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Reborn offense puts a serious hurt on Giants for a second straight night while Madsen saves an aching pen

With Josh Reddick off the disabled list and back in his familiar third spot in the batting order Tuesday night, the A’s fielded their optimum offensive lineup for the first time in more than a month.

Even though Reddick didn’t have much to do with it, Oakland once again looked like a team that has rediscovered some serious potential at the bat rack. Even though the A’s saw their bullpen spring a leak for the second time in three days, the A’s rallied from a pair of three-run deficits for a wild 13-11 victory over the Giants at AT&T Park.

Jake Smolinski’s three-run pinch-hit home run off veteran Giants reliever Javier Lopez in the eighth inning was the most dramatic blow that ultimately gave Oakland its fifth victory in six games, and a two-game mini-sweep at a park where they’d lost 13 of 16 coming into this year’s Bay Bridge clash. Now it’s over to the Coliseum for two more to see if they can inflict even more damage to the reeling Giants.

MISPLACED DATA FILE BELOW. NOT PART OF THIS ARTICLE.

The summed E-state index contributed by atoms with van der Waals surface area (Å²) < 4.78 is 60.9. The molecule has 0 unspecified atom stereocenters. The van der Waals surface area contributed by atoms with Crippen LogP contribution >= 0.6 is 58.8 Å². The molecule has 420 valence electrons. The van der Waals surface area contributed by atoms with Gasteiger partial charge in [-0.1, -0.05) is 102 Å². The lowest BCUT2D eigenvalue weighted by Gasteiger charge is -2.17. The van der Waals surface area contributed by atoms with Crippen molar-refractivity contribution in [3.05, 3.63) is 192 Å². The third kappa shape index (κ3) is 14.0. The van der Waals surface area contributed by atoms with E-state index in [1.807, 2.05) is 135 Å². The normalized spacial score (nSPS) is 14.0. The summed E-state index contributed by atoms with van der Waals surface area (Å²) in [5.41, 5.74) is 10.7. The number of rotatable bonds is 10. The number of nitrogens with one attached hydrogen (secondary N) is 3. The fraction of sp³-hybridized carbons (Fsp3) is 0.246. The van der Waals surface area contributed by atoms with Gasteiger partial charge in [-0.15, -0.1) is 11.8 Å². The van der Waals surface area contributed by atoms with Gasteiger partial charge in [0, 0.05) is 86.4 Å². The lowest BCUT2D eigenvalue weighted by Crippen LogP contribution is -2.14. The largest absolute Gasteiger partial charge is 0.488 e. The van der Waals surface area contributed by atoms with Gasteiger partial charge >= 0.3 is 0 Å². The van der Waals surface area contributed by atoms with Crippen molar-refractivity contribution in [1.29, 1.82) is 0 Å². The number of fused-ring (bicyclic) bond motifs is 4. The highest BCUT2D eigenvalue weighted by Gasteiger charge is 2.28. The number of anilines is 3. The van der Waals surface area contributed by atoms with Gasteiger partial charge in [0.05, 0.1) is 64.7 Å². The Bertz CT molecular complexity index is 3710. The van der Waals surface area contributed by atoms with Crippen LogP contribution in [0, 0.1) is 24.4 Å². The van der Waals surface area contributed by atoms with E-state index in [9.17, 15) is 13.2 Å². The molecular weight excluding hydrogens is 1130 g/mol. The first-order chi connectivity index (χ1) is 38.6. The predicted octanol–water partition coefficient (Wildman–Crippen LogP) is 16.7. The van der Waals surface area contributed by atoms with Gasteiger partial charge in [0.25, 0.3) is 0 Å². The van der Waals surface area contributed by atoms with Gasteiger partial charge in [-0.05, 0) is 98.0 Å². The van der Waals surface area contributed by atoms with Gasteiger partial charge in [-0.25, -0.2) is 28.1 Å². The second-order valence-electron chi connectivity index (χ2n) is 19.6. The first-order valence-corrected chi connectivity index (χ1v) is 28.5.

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Daniel Mengden dazzles Giants, may be here for long term

Daniel Mengden has done nothing but impress since he brought his wacky windup, high socks and handlebar mustache to Oakland, and the A’s finally rewarded him for all of his fine work on Monday night.

After scoring just four runs for him combined in his first three major-league starts – all losses Mengden didn’t really deserve — the A’s hammered the Giants’ Jeff Samardzija for five runs in the second inning, continued to add on in later frames and rolled to an 8-3 victory at AT&T Park.

Marcus Semien’s towering three-run homer to center field was the big blow in Oakland’s early outburst as the A’s continued to gather steam following an impressive four-game series in Anaheim, where they won three of four from the Los Angeles Angels and were a bullpen blowup from completing a sweep.
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Gray cures the One-Run Loss Flu in delayed first start

Sonny Gray finally beat the bug that knocked him out of his Opening Day start and made up for lost time against the Chicago White Sox Wednesday night.

Not coincidentally, the A’s also recovered from the One-Run Loss Flu. With Gray allowing just three hits over seven innings and striking out five, Oakland made a meager offensive output stand up in a 2-1 victory over the Sox after two disheartening defeats by a run to open the season.

The A’s ran into a tough pitching customer themselves at the Coliseum in Chicago’s latest left-handed starter, Carlos Rodon (0-1), but Rodon was outpaced by Gray, who other than some slight command rustiness (four walks), only really allowed one hard-hit ball that ultimately became the visitors’ only run.